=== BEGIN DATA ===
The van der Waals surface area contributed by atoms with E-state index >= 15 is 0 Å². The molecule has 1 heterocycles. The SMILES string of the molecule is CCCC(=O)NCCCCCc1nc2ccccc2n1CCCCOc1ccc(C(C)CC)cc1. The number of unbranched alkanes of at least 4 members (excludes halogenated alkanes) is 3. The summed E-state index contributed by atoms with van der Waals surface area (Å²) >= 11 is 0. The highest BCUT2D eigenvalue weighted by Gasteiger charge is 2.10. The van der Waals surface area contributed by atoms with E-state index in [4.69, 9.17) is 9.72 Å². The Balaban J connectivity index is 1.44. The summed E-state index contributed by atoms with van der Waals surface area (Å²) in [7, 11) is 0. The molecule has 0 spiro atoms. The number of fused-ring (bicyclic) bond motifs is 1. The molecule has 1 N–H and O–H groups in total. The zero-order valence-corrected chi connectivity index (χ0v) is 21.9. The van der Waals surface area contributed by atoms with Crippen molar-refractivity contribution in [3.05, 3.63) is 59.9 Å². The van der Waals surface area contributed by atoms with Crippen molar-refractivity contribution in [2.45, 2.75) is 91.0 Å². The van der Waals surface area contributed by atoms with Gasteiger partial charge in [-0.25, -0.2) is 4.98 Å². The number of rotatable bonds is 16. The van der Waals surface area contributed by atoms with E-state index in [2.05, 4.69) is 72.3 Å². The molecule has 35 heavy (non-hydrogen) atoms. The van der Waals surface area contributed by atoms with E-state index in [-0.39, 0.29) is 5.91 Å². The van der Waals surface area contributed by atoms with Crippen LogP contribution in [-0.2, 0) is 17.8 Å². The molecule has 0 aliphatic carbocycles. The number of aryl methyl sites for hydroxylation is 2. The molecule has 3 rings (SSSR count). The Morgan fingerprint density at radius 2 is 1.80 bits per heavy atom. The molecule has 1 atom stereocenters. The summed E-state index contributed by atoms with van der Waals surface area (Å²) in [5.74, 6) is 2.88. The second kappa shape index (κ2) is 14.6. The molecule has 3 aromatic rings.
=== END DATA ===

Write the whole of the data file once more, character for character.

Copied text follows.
The van der Waals surface area contributed by atoms with E-state index >= 15 is 0 Å². The molecule has 1 heterocycles. The SMILES string of the molecule is CCCC(=O)NCCCCCc1nc2ccccc2n1CCCCOc1ccc(C(C)CC)cc1. The number of unbranched alkanes of at least 4 members (excludes halogenated alkanes) is 3. The summed E-state index contributed by atoms with van der Waals surface area (Å²) >= 11 is 0. The highest BCUT2D eigenvalue weighted by Gasteiger charge is 2.10. The van der Waals surface area contributed by atoms with E-state index in [4.69, 9.17) is 9.72 Å². The Balaban J connectivity index is 1.44. The summed E-state index contributed by atoms with van der Waals surface area (Å²) in [7, 11) is 0. The molecule has 0 spiro atoms. The number of fused-ring (bicyclic) bond motifs is 1. The molecule has 1 N–H and O–H groups in total. The zero-order valence-corrected chi connectivity index (χ0v) is 21.9. The van der Waals surface area contributed by atoms with Crippen molar-refractivity contribution in [3.05, 3.63) is 59.9 Å². The van der Waals surface area contributed by atoms with Crippen molar-refractivity contribution in [2.45, 2.75) is 91.0 Å². The van der Waals surface area contributed by atoms with Gasteiger partial charge in [-0.25, -0.2) is 4.98 Å². The number of rotatable bonds is 16. The van der Waals surface area contributed by atoms with E-state index in [2.05, 4.69) is 72.3 Å². The molecule has 35 heavy (non-hydrogen) atoms. The van der Waals surface area contributed by atoms with E-state index in [-0.39, 0.29) is 5.91 Å². The van der Waals surface area contributed by atoms with Crippen LogP contribution in [-0.2, 0) is 17.8 Å². The molecule has 0 aliphatic carbocycles. The number of aryl methyl sites for hydroxylation is 2. The molecule has 3 rings (SSSR count). The Morgan fingerprint density at radius 2 is 1.80 bits per heavy atom. The molecule has 1 atom stereocenters. The summed E-state index contributed by atoms with van der Waals surface area (Å²) in [5.74, 6) is 2.88. The second kappa shape index (κ2) is 14.6. The molecule has 3 aromatic rings.